MRI scan

Also known as magnetic resonance imaging

Magnetic resonance imaging (MRI) is a type of scan used to look inside your body using magnetic fields and radio waves.

What is an MRI?

Magnetic resonance imaging (MRI) is an imaging technology that produces three-dimensional images of the inside of your body. It uses strong magnets and radio waves to generate signals from your body. These signals are then picked up by a radio antenna and processed by a computer to produce images. The MRI takes 15–90 minutes depending on which part of your body is being scanned.

Why is an MRI done?

An MRI is done to get a better, clearer look at your insides. It can also help avoid more unpleasant tests. It can detect many conditions especially around your eyes, ears, heart and circulatory system. It can also find torn ligaments, so is good for sports injuries.

It can be used to examine many parts of your body, including your:

    • brain and spinal cord
    • bones and joints
    • breasts
    • heart and blood vessels
    • internal organs, eg, liver, uterus or prostate gland.

 An MRI scan can be done to help diagnose conditions, plan treatments and check how effective previous treatment has been. 

Image source: canva

How do I prepare for an MRI?

Food and drink before the scan

You may have to stop eating (fast) for a few hours before your MRI, but you will be told ahead of time if this is needed.

Your regular medicines

Take your prescribed medications as usual but if you are taking medicines that are patches, talk to your pharmacist or doctor to check if you need to remove this for the scan. Some patches contain metal which can cause skin burns or increased drug absorption from the patch.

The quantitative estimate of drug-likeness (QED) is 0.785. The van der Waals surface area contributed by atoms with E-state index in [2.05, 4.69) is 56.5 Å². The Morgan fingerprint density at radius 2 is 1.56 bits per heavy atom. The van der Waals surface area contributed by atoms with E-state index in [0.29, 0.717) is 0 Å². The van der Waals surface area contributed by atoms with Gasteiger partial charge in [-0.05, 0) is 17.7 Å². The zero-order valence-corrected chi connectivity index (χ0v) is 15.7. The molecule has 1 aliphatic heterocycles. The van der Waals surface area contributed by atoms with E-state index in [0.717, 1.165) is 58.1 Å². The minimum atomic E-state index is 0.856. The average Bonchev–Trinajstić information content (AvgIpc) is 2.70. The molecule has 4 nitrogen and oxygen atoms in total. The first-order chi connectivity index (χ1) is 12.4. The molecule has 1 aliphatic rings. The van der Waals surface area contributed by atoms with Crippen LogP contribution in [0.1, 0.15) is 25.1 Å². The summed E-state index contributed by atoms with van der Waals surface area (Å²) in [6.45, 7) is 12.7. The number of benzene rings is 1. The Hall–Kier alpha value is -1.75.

Makeup and hairspray

Many makeup and hairspray products contain tiny metal particles so it is important that you do not wear any on the day of your scan. 

Previous medical conditions

You will be asked some questions about your medical health, which may be mailed out to you before your appointment. 

It is important to tell the radiology staff about any metal you have in your body including possible metal fragments in your eye and metal foreign bodies. Objects that have been implanted in your body need to be discussed ahead of the MRI scan as they may cause harm or be damaged. These include pacemakers, aneurysm clips, heart valve replacements, neurostimulators, cochlear implants, magnetic dental implants and drug infusion pumps.

Feeling anxious

An MRI scan is a painless and safe procedure. If you have a fear of small or enclosed spaces (claustrophobia) and think you might not be able to cope with the scan, talk to your doctor or the radiology service when you make your appointment. You may be given some techniques to help keep you calm or medicine to help you relax (a sedative). If you have arranged to have a sedative it can be provided by the radiology service on the day. However, you will need to arrive earlier than your appointment time to allow it to work. The radiology service will advise you on when you need to be there. A friend or whānau/family member will need to drive you home if you have taken a sedative.

During the MRI

During the procedure, you lie on a bed that slides into an open-ended tunnel with lights and sometimes a mirror. It is a noisy experience, so you will be given headphones and music to listen to which helps dull the noise. Nothing will touch you during the scan and you can talk to staff via an intercom. 

You may be given an injection of contrast dye to make the scan easier to read. There are no risks although, rarely, some people may have a reaction to the contrast dye. Let your doctor know if you have reacted to any dyes in the past.

Your doctor or specialist will discuss the results of your scan with you.

Learn more

Magnetic Resonance Imaging (MRI) Pacific Radiology NZ, 2011

References

  1. Magnetic resonance imaging (MRI) InsideRadiology, Australia, 2018
  2. MRI scan NHS, UK, 2018
  3. Transdermal patches – MRI safety concerns Christchurch Medicines Information Service, NZ, 2017 
Credits: Health Navigator Editorial Team.